The Algona Upper Des Moines from Algona, Iowa on April 28, 1942 · Page 7
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The Algona Upper Des Moines from Algona, Iowa · Page 7

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Algona, Iowa
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Tuesday, April 28, 1942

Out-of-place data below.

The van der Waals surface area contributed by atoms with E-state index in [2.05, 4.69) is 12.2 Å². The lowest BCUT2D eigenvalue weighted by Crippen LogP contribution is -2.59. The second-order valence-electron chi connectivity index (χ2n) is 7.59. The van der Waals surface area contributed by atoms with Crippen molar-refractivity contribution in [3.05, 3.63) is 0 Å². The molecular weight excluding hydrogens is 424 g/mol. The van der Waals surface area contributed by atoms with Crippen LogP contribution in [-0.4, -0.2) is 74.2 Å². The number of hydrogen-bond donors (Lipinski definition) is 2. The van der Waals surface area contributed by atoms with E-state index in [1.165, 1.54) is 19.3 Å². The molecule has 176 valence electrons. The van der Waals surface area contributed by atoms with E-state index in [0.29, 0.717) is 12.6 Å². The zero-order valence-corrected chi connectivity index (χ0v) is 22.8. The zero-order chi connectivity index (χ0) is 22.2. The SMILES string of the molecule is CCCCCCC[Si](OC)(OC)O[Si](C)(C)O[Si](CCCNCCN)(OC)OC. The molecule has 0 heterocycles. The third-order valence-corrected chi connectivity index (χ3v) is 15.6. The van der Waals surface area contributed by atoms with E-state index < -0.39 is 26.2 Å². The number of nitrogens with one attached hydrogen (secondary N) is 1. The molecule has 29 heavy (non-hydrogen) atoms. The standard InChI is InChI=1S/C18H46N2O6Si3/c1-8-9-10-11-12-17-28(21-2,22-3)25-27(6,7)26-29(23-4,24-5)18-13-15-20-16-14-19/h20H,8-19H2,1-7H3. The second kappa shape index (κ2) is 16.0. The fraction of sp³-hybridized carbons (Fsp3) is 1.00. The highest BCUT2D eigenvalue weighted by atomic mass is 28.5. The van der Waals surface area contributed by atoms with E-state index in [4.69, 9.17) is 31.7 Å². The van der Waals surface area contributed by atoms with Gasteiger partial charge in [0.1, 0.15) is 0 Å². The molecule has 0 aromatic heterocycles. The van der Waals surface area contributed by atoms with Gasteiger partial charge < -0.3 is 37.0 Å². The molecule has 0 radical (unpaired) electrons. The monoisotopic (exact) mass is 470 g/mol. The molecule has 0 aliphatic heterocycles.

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v. SESSION OF M. E. BROTHERHOOD AT UKOTA MONDAY Lakota! the Forest City aub-dlt tH6t Brotherhood meeting was held at the Methodist church last week Monday evening .with about 50 ministers and laymen attending. Sup' per was se*yed at seven 6'6loek by the women of the church and the program 'began at eight o'clock^ The (business 1 meeting was In charge of the - president, EJlmeir Hudson of Hayfleld. Towns represented were Forest City, Crystal Lake, Lake Mills, Hayfield, Buffalo-center, Woden, Ellis Point, Ledyard, Lakota and Algona.' /The ReV. ffi. G. Sauer, pastor of the local Presbyterian church, was the speaker and he used as his subject, "Men'a Work In the Presbyterian Church." A girls' trio, Betty and'Eva Bggerth and Janice Inltty Sang "The Last Rose of Summer", accompanied by Mrs. Edgar Inlay and Winston Schroeder sang '"The Green <Eyed Dragon'," accompanied by Miss Skeela. An 8% pound son was born to Mr, and Mrs. Albin Nelson at the home Wednesday. April ISth. He has been named Alan James. Mrs. Gust Nelson is caring for mother ana baby. v iMr. and Mrs. Roland Smith, Sr., Lakota, and Mr. and Mrs. O. L. Egesdal of Buffalo Center drove to Callendar, Iowa, last Week Sunday to visit at the Roland Smith, Jr., home. s Clarence, son of Mr. and Mrs. Henry Boettcher, arrived home last week from California for a visit with'hls parents, He has been employed by the Lockheed-Vega air plane factory,. at Burbank. liast week Sunday visitors vyith Mr. and Mrs. George Altizer were their son and wife, Mr. and Mrs. Moore Altizer of Popejoy, a daugh-" ter, 'Mrs. William McDermott of Delavan, Minn., and another daugh ter, Mr. and Mrs. George Bevan.i. A nine pound daughter was born to Mr. and Mrs. Vernon Smith at the Buffalo Center hospital last week Monday. She has been named Shirley Jean. This is the first grandchild for Mr. and Mrs. Jerry Heetland and Mr. and Mrs. James Smith. Mesdames Otto Koppen, Orville Koppen and Edward Hagge were hostesses to the Methodist Wo- ma'ns meeting at the church last ' week Wednesday afternoon with 'about 30 present. Following the business meeting Mesdames Edgar ' Inlay and Emory Smith gave^t" the lesson. (The Rev. and Mrs..E. G. Sauer and Mr., and Mrs. Jerry Heetland spent last week Wednesday and Thursday at Lake Park where they •attended the Presbyterial and Presbytery of the Fort Dodge area and report a, splendid meeting. The main speaker was Clifford McNea', n missionary working among the Indians in Utah. LONE HOCK NEWS 3X883KK8X&. •i The senior '' ;61ass^play "Sunshine Lane," was presented Thursday and Friday evenings at the school auditorium - to -a large crowd. Each character was very well portrayed and the play showed much work by the director, Miss Beall. •The (Ladies' Mite society met on Friday afternoon with Mrs. Delmar Fischer, Mrs. Arthur Priebe assisting. It was voted to entertain the Young People's rally here. The next meeting will .be at the church parlors, with a pot luck lunch. <Neva Thompson, Mrs. Fred Genrich, Mrs. H. A. 1 Blanchard, Mrs. Ralph Thompson, Mrs. Ed Hoppe, Mrs. W. J. Cotton and Mrs. Roy Jensen attended a Red Cross mee-t Jensen attended a Red Cross meeting Thursday afternoon at the homo \ of Lorena Weasel, Burt Mrs. Frank Flalg and Dorothy McCleish drove to, Mason City on Friday to get-the former's daughter, Mary Ann, her friend Kathryn Summerfield of Charles City, who spent the week end here. Rose Ellen Whitlow, Armstrong also accompanied them here and "was a supper guest at the Flalgs, then continued to her home at Armstrong. SEXTON NEWS Miss Thecla Aman and Mrs. Joseph Krleps were visitors in Mason City Thursday. iMrs. John Bockes and daughter of LuVerne visited with Mrs. John Huff, Sr., Thursday, Mr. and Mrs. Harold Hunt have as their guest this week, Mr, Hunt's mother, a Mrs. Hunt of LuVerne. Mr, Scheetz has returned to his position as relief agent at the railroad station lifter a week's vacation. ; i - Ralph and' George Yanser and Joe Balk spent Thursday in Fort Dodge, Joe Balk underwent medical treatment. x ' 'Billy' Goeders, son of Mr. and Mrs. Dennis Goeders, is the latest victim of the red* measles this past week, „ / Mr. and Mrs. William Green are the, parents of a daughter born Wednesday, April 99, The daughter has been named Glorio Ann, They now have four sow and two daughters. iMrs. Harvey Steven jjae been suffering from an infection in her face the past week and baa been under the doctor's care, Mrs. Wai; ter Steven has. 'been helping her in ber sexton , ifn Service »f»ni»red ie supper at the Sejrton hall en Tueggay, April 81ft an4 mi i a g«d crs^Ck of frlewdj was muoh Mrs. WilUam Jfertlw will be hostess to the §exton. Woman's «a- Ttotn to led fey $$ lewn by BVf QWW Is Apr 8a»b Wiw Mrs, Qtta AVNT LUCV9 Helpful Hints iridw many flnies have you seen your women friends gazing off into space and saylttg, "What shall we have to eat?' 1 Of course they have caught us at it too, because menu planning Is one of th« bug^bears no home-maker caw escape. Since there are so many ways in which each family Is a law unto itself, each "meal-planner" faces her own problems. While the, menus prepared by cookery experts prove a splendid source of inspiration and We welcome many of their suggestions, yet they cannot actually plan our meals for us, since each of us has to cater to the needs .of her own family and Consider her own budget. Outlining menus for the entire week la a very helpful system be- s cause It eliminates' hap-hazard shopping and advance, planning is definite Insurance against waste. We should learn by experience the exact quantities • required for a single,meal and plan definitely to have or not to have left-overs. In Interest of time saving and economy, leftover food In usable quantity Is often desirable. We have listed below a week's supply of dinner menus and a few recipes with "an eye to the budget." Sunday:< Southern Fried Chicken, Mashed potatoes, dhicken gravy, buttered peas, cornmeal muffins, frozen fruit salad, spice cake. Monday: Meat loaf, creamed new potatoes w|jt)i petis, orange and onion salad with French dressing, rhubarb pie sweetened with, honey. Tuesday: Flafred fish and potato balls, green peas with onion' and bacon, egg and beet salad on watercress, banana custard pudf ding. Wednesday: Pot roast with vegetables, cold slaw, beet pickles and chocolate tarts. ing Tuesday afternoon. Mrs. Grubb is still suffering with an injured hip, whiqh does not permit her to walk v and she is confined to her bed and chair.' Her sons took her in a car and found a lovely spot near the river where she enjoyed the sunshine and spring ibeauty. The boys spent the afternoon fidh- ing. Mrs. Grubb found the outdoors a real contrast to the confinements of the home. Lotts Greek News Mr. and Mrs. John Schallin were Friday evening visitors of Mr. and Mrs. Leo Schmidt. Mrs. H. F. Mittag accompanied Mr. and Mrs. Woodrow Blaldow of Waterloo to Han'kinson, N". D., to visit Woodrow's parents. Mr. and Mrs. George Schultz, Norman and Janice of Whittemore were Wednesday evening visitors of Mr. and Mrs. ''Herbert Potrats <,"Mr.-and .Mrs. Alvin Potratz entertained a few relatives 'and friends at a party Friday evening in honor of Alvin's birthday which was Saturday. Miss Bernice Pompe, who has just' completed her beauty course taken at Fort Dodge^beauty school, came home Thursday. She will graduate in June. Mr. and Mrs. Herbert Potratz and family' and Martin Potratz were -Monday evening visitors at the Richard Potratz home, Whitte- •nore. Mr. and Mrs. Wilmer Wich- tcndahl and Marlene were Thurs- duy evening visitors there. !84r. and Mrs .Wm. Boettcher entertained a numlber of relatives ami friends at a 500 party at their home Wednesday evening in honor of their eleventh wedding anniversary and also the birthday of Mrs. Boettcher. Thpse attending were the Messrs, and Mesdames Robert Dreyer, Frank Pompe, John Schall- in, Herman Reisner, Carl Zumach, Herman Mittag, Alex Radig, Nick Gengler, Donald Radig and Wm. Leininger, Mri and Mrs. Frank (Schallin of Algona, Mr. and Mrs. George Bolte, Ivadel and Delond^ and Mrs. Clara Grlmmels of Fair- vllle. High prizes were won by Donald Radig and Mrs. Frank Pompe and low by Wm. Leiningur and Mrs. Donald Radig. Mr. and Mrs. A. J. Martinok were Mason City business visitors on, Monday, April- 16th. s The annual spring bazaar and iupper will "be held at the Doan church on Wednesday evening, April 29. Everybody welcome, Mertyn- Hoover attended the jun- Icr-seniqr banquet at Tltonka on Thursday evening, he being a senior. Lee Struthers and Harry Hansen, freshmen, acted: as waiters. Mrs. Dale Struthers and son Lynn, Mrs. Henry Mertz were/ Tuesday afternoon callers at the Wm. J. MarUnek horop. On Friday Mrs. Joe Ooetz was a callerin the afternoon, / The Poan P. T, A. meeting was held at school No, 9, Buffalo township, on Tuesday evening and Swpt. Cheeyer, Tltonka, gftve a t^lk, ami there was a prpgram by the pupils. Dorothy Hoover is'finishing outlhe school year, Mtes Jean Tryon hay ing resigned, Mrs. Allyn Brink and daughter, Kay Lvnn, came home 'from the General hospital on Thursday,-Ap-» rlj ttth Kay Lynne, JMW t«» grw»dffiother s ./namely Mrs. Vwj Hj|»vse» Mrt MPJ» Fw Brink of Do*n W0 four gwat.. Mrs. ROH Andrews an4 Mrs. sina Hanjen *| Tj*"**. ^"wJ ma Campbell »n4 Mrs. JoaJe Brink ef LuVerpe. The Poan Woman's club met ft- h of Mrs. FoUna PuWnstpn &y, April }& Thirteen membra 9 nsw>fe(l r A<ia gave JJ», Thursday: Hash from left-over meat, scalloped cabbage, head lettuce Salad, fruit cobbler. , Friday: Broiled halibut, mashed potatoes, green bean and celery salad, sour cream raisin pie. Saturday: Boston <baked beans, brown bread, potato salad, celery and carrot sticks, cherry pudding. » * * Peach Fritters 1-3 cup ibutter or shortening % cup sugar 2 eggs, well beaten 2 cups sifted flour 3 teaspoons baking powder % teaspoon salt 1 cup milk 1% cups chopped canned peaches (% teaspoon lemon juice ' '/4 teaspoon vanilla Whipped cream Cream butter and sugar until light and fluffy. Add eggs and beat thoroughly. Sift the dry ingredient together and add alternately with milk-to first mixture. Fold In peaches, lemon juice and vanilla. Drop by teaspoonfuls .Into hot deep fat and fry until golden brown. Sarve with sweetened whipped cream.. Serves 8. Dinncr-bt-a-Dlsh 5 tablespoons fat 1 onion, chopped 2 green peppers, sliced 1 pound ground beef VA teaspoons salt \k teaspoon pepper 2 eggs, well beaten 2 cups canned corn 4 medium tomatoes (or 2 cups canned) V4 cup dried bread crumbs Melt 4, tablespoons fat in- a skillet and saute onion atid peppers for 3 minutes. Then add meat and blend thoroughly. Add seasonings. Remove from heat. Stir in eggs and mix well. Place 1 cup cf corn in a baking dish, then half the meat mixture, then a layer of sliced or canned tomatoes. Repeat. Cover .with crumbs. Dot with remaining fat and bake in a moderate oven 35 to 45 minutes. The Algona tJpper Peg LEDYARD SCHOOL MUSICIANS TO STATE CONTEST •Ledyard: The music students Will go to Spencer Thursday, where they •will be entered In the state music contest, There will he seven entrants, Gilbert Beehken, tenor; Marjorie Gable, mezzo, and Frances Yahnke, contralto, who will Sing on Thursday morning. The girls' glee clijb and, mixed chorus will appear In the afternoon. Leon McCoy, bass, will sing in the evening, also the mixed quartet composed of Marjorie Gabel, Gilbert Beenken and McCoy. Fred Darnell has purchased the Evangelical parsonage. Jake Stubbe and Sally Jo wern Algona visitors on Tuesday. (Fairmont visitors on Thursday were Mr. and Mrs. D. A. Carpenter. Mrs. Jame| Logan, Sioux Falls, S. D., is spending several days at the H. D. Mayne home. •Rev. fivelyn Ohamberlin, Swea City, came Tuesday to visit a few days with Mrs, D. B. Mayer, Mrs. Jack McDonald and Doris, attended a miscellaneous shower for Eileen Murray at Bancroft Sunday. Mr. and Mrs. W. E. Wlemer and Mr. and Mrs. Jack Lynch visited friends in Swea City on Thursday evening. [Mr. and Mrs. L D. Mayne and family visited Sunday at the home of Mrs. Thackery In Armstrong and helped her celebrate her birthday. Mrs. Jule Seifert, Mr. and Mrs. Jack Lynch and daughter were Algona visitors Thursday and also visited at £he Dave Lynch home at Lone Rock. Mrs. L. W. Wlemer returned from a week's vacation in Ames with her brother, John Tillmoney. • She also visited with 'Mrs. LeRoy Anderson in Radcliffe. Mr. and Mrs. George Thompson of Ledyard attended the Rural Letter Carriers' association party for Kossuth at the Dick Bergs in Swea City last 'week. Week end guests at the J. C. Blome and Paul Gelhaus homes were Mr. and Mrs. Oscar Brand and family and Adeline Rhlnehart of Hollandale, Minn. (Mr. and Mrs. Thompson attended the monthly R. IL. C. A. party at the Liek Berg home at Swea City last Tuesday evening. The next meeting la in Tltonka. Mrs. Harry Schroeder and Mrs. G. P. Thompson spent Friday afternoon at the home of Mrs. Glen Besche just recently back from St. Mary's hospital .at Rochester. Visitors Thursday,night at the J. H. Welfare home were Mr. and Mrs. Kmite Bonnicksen and Donald, Mrs. Chalmer Bonnicksen, all of Rlngsted, and Mrs. Ernie Wolder, Burt. Mesdames L. D. Mayne, H./D. Mayne, James. Logan, N. A. Plngle, August Sprank and D. B. Mayer attended a Red Cross meeting in Swea City Thursday and also visited Mrs. Margaret Looft. Mr. and Mrs. Leo Anderson are the parents of a sfx pound, four ounce son born Thursday, April 23, at the Buffalo Center hospital. He has been named Donald Lee. This Is their first child. The Youbh Fellowship of the Evangelical Reformed church met Monday night at the Paul Gelhaus home. They received five new members as follows Lois, Charles and Kenneth Reece, Arden Lloyd and Lorraine Darnell. Mr. and Mrs. George Thompson of Ledyard had as their guests, Mr. and Mrs. George Jutting and Mr. and Mrs. Ronald Jutting of Buffalo Center, Mr. and Mrs. Leon Bryant and Miss Stewart and Mr. and Mrs. George Stewart of Thompson Sunday. •Doris Welfare returned Tuesday from a three weeks' vacation at Camp Bowie, near Brownwood, Texas, where she visited Eldon Bonnicksen. Eileen Kelson, Algona, and Dorothy Mejaoher, Bancroft, accompanied her and visited there also. Mr. and Mrs. Leon Bryant. Minnie Stewart, Mr. and Mrs. Herbert •Crawford of Thompson and Mr. and Mrs. Ronald Jutting and Mr. and Mrs. George Jutting, all of Buffalo Center were last Sunday dinner guests at the home of Mr. arid Mrs. George Thompson. ' Ledyard Book Club To Gather Books For Red Cross Ledyard: The Book clwb met Tuesday evening at the home of Mrs. Ella Gelhaus with Anita Mayne, Madonna Holland and Mildred Rbs- leln as hostesses. The evening was spent recovering stories for children for the Red Cross, also sewing and playirtg cards. A formal luncheon was served following a pariotlc theme. Those attending were Louise Wilson, Bernice Smith,, Ann Johann- *••••••••••! ANNOUNCEMENT Supervisor First District I will be a, candidate for re-nomination f<jr supervisor from the First District subject to the will of the democratic voters at the primaries June 1st. J. H. Fraser' !••••••••••••••••••••••••* sen, Doris Smith, Mary Ann Hunter, Genevieve Granner, Ruth Carpenter, Janice Wlemer, Bernice knofier, Wllma Skaftr, Helen Nle* /^ hause. Maty Ja«e BrmcK, Jean 1 *»*' '<' rehaf t and CUo St'Ubbe. Authorized Bottler: Pepsi ittllng Co. of Ft. Dodge SPECIAL FOR MOTHERS DAY It's not too early to think of a Gift for Mother . . . and is there any gift you can give that will be more appreciated than a fine, natural portrait by Long's 7 PROVEN QUALITY— LOWER, PRICES LONG'S STUDIO No Appointment Needed Studio Above Council Oak A STATEMENT TO OUR IOWA TELEPHONE USERS It has always been our aim, and* in these times it Is vital, to provide gcjnd, reliable! telephone service for ^ou,.thg community, and all the agencies of the .state and nation that rely oh us for communication services. In order to continue to furnish good telephone service, the revenues of this Company must be sufficient to . cover the necessary costs of operating the business. The trend in the Company's operating results in Iowa is decidedly downward. Expenses have been increasing more rapidly than revenues and the outlook for, 1942 is bad, even though every practical economy is being applied. Because this Company has need for additional revenue immediately it began On April 10 to apply a 15 per cent surcharge on local telephone rates and on charges tf>r long distance calls between points within thu state. In applying the surcharge, we are mindful of your desire to pay telephone rates no higher than are required to provide satisfactory service. In order that you may know the principal factors contributing to our needs for additional revenue, and be advised regarding some related matters, we present the following: Why a Surcharge Was Applied . The need for revenue by this Company in Iowa is general. There also Is immediate need. The surcharge , method more nearly meets this requirement. Another consideration in applying the surcharge is the fact that It is Impossible ot determine now what the revenue requirement will be eventually and it would be difficult to establish appropriate basic rates at this time. There is nothing about the surcharge rate increase which is "discriminatory." In every exchange all customers having the same class of service pays the same rates and have the same service area. There have always been differences between rate schedules in different communities. Bate Increases Have Been Made ^Elsewhere The Iowa rate increase is not the first telephone rate Increase to foe made In the Northwestern Com-" pany territory. Until recently there have not been any general or statewide Increases but .there have been increases involving local exchanges Cboth in exchanges operated .by this Company and other companies). (More recently there have been general increases. In January a large Independent Telephone Company operating in more than JOO cities and towns throughout' south' eastern Nebraska, was authorized by the State Railway Commission of that state to increase local rates gener- , ally in its exchanges. In February the Northwestern Bell and Pahota Central Companies were authorized by the Public Utilities Commission of South Dakota to apply a surcharge of 20% on intrastate toll rates and on busjnew 1°«»1 rft te8 and 10% on residence Jpcal rates In that state. , At the present time the JNorthwestern Bell and 'Dakota Central Companies have pending before the /Public Service Commission pf North Dakota an application to increase )ocaj and intrastate toll rates. 1 Wfcy Certain Efcobanges Were ' Excluded There tow «s to whether available between W n *nff for some tlm* t&f <Wf«tlon Cflm>nun}patipnj} Oommhjsipn. rates for local service 'loca} *>rvK» U sides 9! a , determined, and in an4 changes • • " Taxes ,The taxes paid by the Northwestern Bell Company on Iowa operations have increased substantially during "the past several years. As is evidenced <by, the following statement, the taxes will have increased from.$4.30 per telephone in 1936 to $13.14 in 1942 and the taxes will have increased 277.1% during the same period. I / Taxex ptr State Federal Social Security Total Telephone Taxex TaxCM TaxeH T«XCM Pep Year . 1030 ..«(UO,821 $ 885,1041 ? 40,OOr. *1,O.Y1,022 9 4.80 1040 .. 748,840 700,44)4 10.1,34.1 J-,TOI*SO« O.O5 1M1 .. 801,783 1,24«,502 107,11011 11,243,341 7.03 1042* .. 700,400 3,054^00 118,000 3,0<I3^!OO 13.14 •Thin I* the Company'* view of taxed for 1042 Including the effect of the United State* Txvaxury propoialft for Federal Taxex already submitted to Congreiii. The above statement does not include amounts collected from customers and paid to the State and federal government for State Sales Taxes and Federal Excise Taxes ,,which in 1941 amounted to $231,213 and $476;936 respectively. Wages /Wages paid the Company's employees in Iowa totaled $5,037,000 in 1936, $5,637,000 in 1940, $6,133,000 in 1941 and the Company's view is that the total will be $6,465,000 for 1942. This is an increase of 28.4% over the year 1936. This view of wages for 1942 includes the effect in this year of a wage-Increase negotiated by the Union of the Company's employees, effective March 16, 1942. There were 3,693 employees .of the Company in Iowa in 1936, 3,720 in 1940, 4,002 in 1941 and it is expected that the total at the end of 1942 will be about the same as at the end of 1941. Materials and Supplies In addition to poles, wire and equipment which go into telephone plants, relatively large quantities of the kind of things which are consumed in homes and other businesses are required in our business ,and as everyone knows the cost of these has increased. Included are the ordinary housekeeping supplies, office supplies and equipment and other business machines. Among the larger items used annually by the Company in Iowa are 2080 tons of coal, 180 tons of directory and billing paper, and the operation of more than 400 motor vehicles. Higher transportation rates have affected the cost to us of almost all of our materials and supplies. Closely related to these items is the movement of large numbers of men and tools needed for regular and emergency operations with the increased costs associated with travel. These are familiar things but their contribution to the higher cost of telephone, service is not generally known. / Economies in Operation " „ In order to keep coats at a minimum consistent with the maintenance of satisfactory service, all reasonable economies in the construction and maintenance of our plant and In the operation of the many phases of our business have •been made. These economies have result' ed from improved methods, more effective training of employees, improvement in "the design and types of equipment, »nt} tbf use of the most practical type of or- ganiwtlon, ' fThe overall effeet of these efforts toward 8'fater economies and effteiences are evidenced by the following fact*: Frw 193$ to, J941, the number of telephones pf this Company in Jowa increased 20-4%. the number of long distant messages increased 19-9%, sn4 the number of local mejggpB inereftsjed jp^ft. Te meet this increased yolwne, plant investment increased 14.0%. WttJ» ttew Jw«a»e in volme of vorfc, the number of yegpftr employe en I|ssmw4 % 7 J*, v*Ue »t the sam* time axe speed W4 9,y*Jlty jof service waj mainlined, Operating Results The accounts of this Company are kept according to the requirements laid down by-the Federal Communications Commission at Washington. The following "figures reflect the results • of operations in Iowa and investment in property for the periods indicated; . ''.'.. Per Cent Net 7 . Xet Invent. Opernt. Ineonic Opera*. In Prop, to Av. Invent. Year Rrveniiew Expeiine* Income End of Yr In Property 1D4O *].%4,SO,1(!1> $10,»»3^O4 «2,8!l2^0n«.'>A(l02V103 .1.47 IM1 ]4,1T,4,().S(I 11,724,020 2,^30,0.14 55,^10,828 4.72 1042 1»,023,OOO N 13,010,000 2^)00,000 50,330,000 3.01 The figures for" 1942, represent mangement's view of results w«ich may be expected, including revenues, from rate increase in Iowa and payment of Federal Taxes (based upon U. S- Treasury proposals now before Congress. The foregoing pecpentage figures, as related to investment in property, are commonly used for reflecting trends -and comparisons. The 3.61% which includes the effect of the revenue from the surcharge, Is the lowest level experienced by this Company in the State of Iowa in the past 20 years and compares with an average of 4.80% for the years 1936 to Ifl39 inclusive. fit will be noted that the outlook for Net Operating Income for 1942 is $826,365 or 29% less than 1940. Dividends Since 1933, dividends paid by the Northwestern Bell Telephone Company have averaged $5 per share anual- ly on its common stock, the par value of which is $100 , per share. This amount is not now being earned and, the present outlook Is that earnings for the year 1942 will be less than $3 per share of stock in spite of increases in telephone rates Jn Iowa and other parts Of the Company's territory. The Company has no preferred stock or bonds. , Defense Activities This Company has taken special precaution to safeguard its service, employees, and property since the beginning of the National Defense Program. Since the declaration .of war, however, many additional measures have been taken. In addition to furnishing employees with identification cards, restricting admittance to buildings, and placing armed guards in several locations, the Company has done many other things which for NaU ' ional Defense reasons cannot be discussed. Furthermore, in cooperation with the military and defense authorises, our Company has developed plans for the protection of the Company's personnel and property and for the furnishing insofar as possible, of uninterrupted telephone service regardless of situation or conditions that may be brought about by the war, These measures have added to and will continue to increase the cost of operation. Regulation ,This Company has not been and is not opposed to the regulation by the state of telephone rates In Iowa. .The proper purpose of public regulation is that of se<% curing to the public the best possible service at the low- es cast consistent with the financial safety of the business. The purpose pf this Company js the same, Whether Iowa shall adopt public regulation' of the telephone business is a question of public policy which has had consideration from time to time in the past, One of he principal reasons for the absence of such regulation doubtless is the fact that the level- of local telephone rates in Iowa is low in comparison with other states wnere regulation has been in efffpt for many years, The average amount per tele ere ftf th}s Company |or local service la , W 4? lower tten tfr* ccrop%rrtJ« WW tomew, of tftifl Company h, amr oj the in wWeb it operate*, antf wijfc one cepttoas lower than the aRwuat mid by Otter $$U System Company W W yw h*v» aiW3$ffl?l JWPWttBi covered in this atatetuent -we d WflpT^y JIJU TO5 ^5^J-^ (UI^JIJI,! I JJJ|I( >£^ 5iT ^»T^ ' jia^«.«» them/witb you. JMiW I J^IJV i*Ky),U * WflBJ ' by euatojn T 4wrfnf W& BELL TELEPHONE vU , c,t ;1 &*